Talk has at times progressed to action. In March 2004, the Saudi-owned MBC ceased production of an Arabic version of the reality program Big Brother in the face of intense protests by Bahraini Islamists. Islamist members of Parliament in Bahrain marched in protest against what they considered to be a major threat to religious values, taking their campaign to heated debates in Parliament, Friday sermons, and dozens of newspaper articles. In January 2005, Kuwait’s Minister of Information Mohammed Abu al-Hassan was forced to step down in advance of Parliamentary hearings over his allowing "immoral" concerts in the country. This followed a May 2004 fatwa by the ministry of Islamic affairs prohibiting music shows with female entertainers such as Star Academy, and a successful campaign spearheaded by Islamist MP Walid al-Tabtabai for a government ban on holding a Star Academy concert in Kuwait. The next month, Kuwait’s liberal Minister of Information was forced from office by Islamists enraged that he had permitted a concert by the stars of Star Academy in the Emirate. All of these protestors claimed to fear that reality TV shows—with their portrayal of the everyday lives of young men and women, combined with region-wide voting for the winners—posed a real threat to cultural and political values.
But many observers miss the point of these Islamist objections to reality TV. For most Islamists, this is only one front among many in a wider culture war. The popularity of Star Academy and Super Star works to their advantage by giving them a powerful wedge issue. Just as the James Dobsons of America need a “Sponge Bob” to galvanize the rank and file, to drive fund-raising and to push their political and cultural agenda (as in the Focus on the Family leader’s attack on the alleged homosexuality of the PBS cartoon in January 2005), Islamists need resonant issues to help make their case. The over-the-top Islamist rhetoric denouncing Star Academy resembles the denunciations of popular culture issued by the Family Research Council, Pat Robertson, Jerry Falwell, and Dobson. Because their political fortunes rest on fanning the flames of outrage among culturally conservative citizens, they will seize on whatever might be popular among youth—and alarming to concerned parents—to press their case. The rallies and protests over Star Academy come from this process of cultivating a mobilized conservative public through manufactured outrage over popular culture, rather than anything specific to Arab reality television.
Jordan, Bahrain, and Kuwait—the countries with some of the strongest Islamist campaigns against reality TV (and video clips)—are also three countries with relatively Western-oriented governments faced with an Islamist Parliamentary opposition which is largely stymied from pressing serious issues of foreign or domestic policy. Big Brother and Star Academy offer a "safe" area of cultural critique which allows Islamist politicians to hold marches, demand Parliamentary inquiries, and flex their muscles without violating any of the real "red lines" governing politics in those countries. In Kuwait, the Islamist campaign against Star Academy, which toppled Information Minister Mohammed Abu al-Hassan, focused on his failure to protect social values, but the real issue may well have been that he was the only Shia member of the Cabinet. Even Saudi Arabia fits this general profile, as conservatives opposed to proposed political reforms—and threatened by the passions for pop culture among Saudi youth revealed by the voting on these programs—can publicly rail against a topic without triggering the regime’s newfound sensitivity to radical Islamist terrorism.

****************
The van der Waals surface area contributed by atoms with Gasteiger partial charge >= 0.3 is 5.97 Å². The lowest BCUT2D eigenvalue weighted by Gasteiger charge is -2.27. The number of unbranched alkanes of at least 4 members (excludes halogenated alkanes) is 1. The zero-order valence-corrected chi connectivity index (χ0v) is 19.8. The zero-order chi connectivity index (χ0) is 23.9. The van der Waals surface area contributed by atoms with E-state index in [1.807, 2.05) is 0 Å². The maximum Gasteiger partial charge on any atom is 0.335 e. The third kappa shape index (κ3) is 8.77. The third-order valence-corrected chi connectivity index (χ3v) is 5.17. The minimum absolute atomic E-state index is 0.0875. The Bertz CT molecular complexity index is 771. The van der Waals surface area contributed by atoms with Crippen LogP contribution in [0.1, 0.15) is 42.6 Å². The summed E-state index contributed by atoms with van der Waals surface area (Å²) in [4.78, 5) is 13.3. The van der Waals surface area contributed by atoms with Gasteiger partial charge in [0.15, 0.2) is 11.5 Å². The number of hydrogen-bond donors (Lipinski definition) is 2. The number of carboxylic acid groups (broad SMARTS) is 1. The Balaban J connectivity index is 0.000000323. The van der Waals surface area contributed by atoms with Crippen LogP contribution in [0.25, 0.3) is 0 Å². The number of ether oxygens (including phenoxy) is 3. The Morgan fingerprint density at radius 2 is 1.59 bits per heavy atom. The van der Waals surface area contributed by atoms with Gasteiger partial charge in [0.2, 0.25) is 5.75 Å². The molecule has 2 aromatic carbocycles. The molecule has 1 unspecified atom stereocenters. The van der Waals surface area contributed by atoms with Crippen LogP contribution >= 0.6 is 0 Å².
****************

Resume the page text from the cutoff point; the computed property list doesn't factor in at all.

The gender norms and the infectious joy of the variety shows do offer an appealing and strong contrast to the puritan Islamist aesthetic. Like the music video clips with which they have such synergies, they offer role models for ways of life different from local norms, while breaking down regional and national stereotypes. I’ve argued elsewhere that sexy video clips offer an alternative to Islamism in terms of personal behavior, dress, and gender relations. Do reality TV shows offer such an alternative? Some claim that they do. Zahra Mara’ai argues, for example, that reality TV shed light for the first time on the reality of gender relations in Arab societies.(19) Conservatives retorted that the reality programs did not offer an accurate picture, as in one Bahraini Islamist MP’s complaint about Al Ra’is: “this program showed an abnormal way of living, which is totally opposed to our thoughts, culture, everything. It is not reality TV at all, especially in our part of the world.”(20)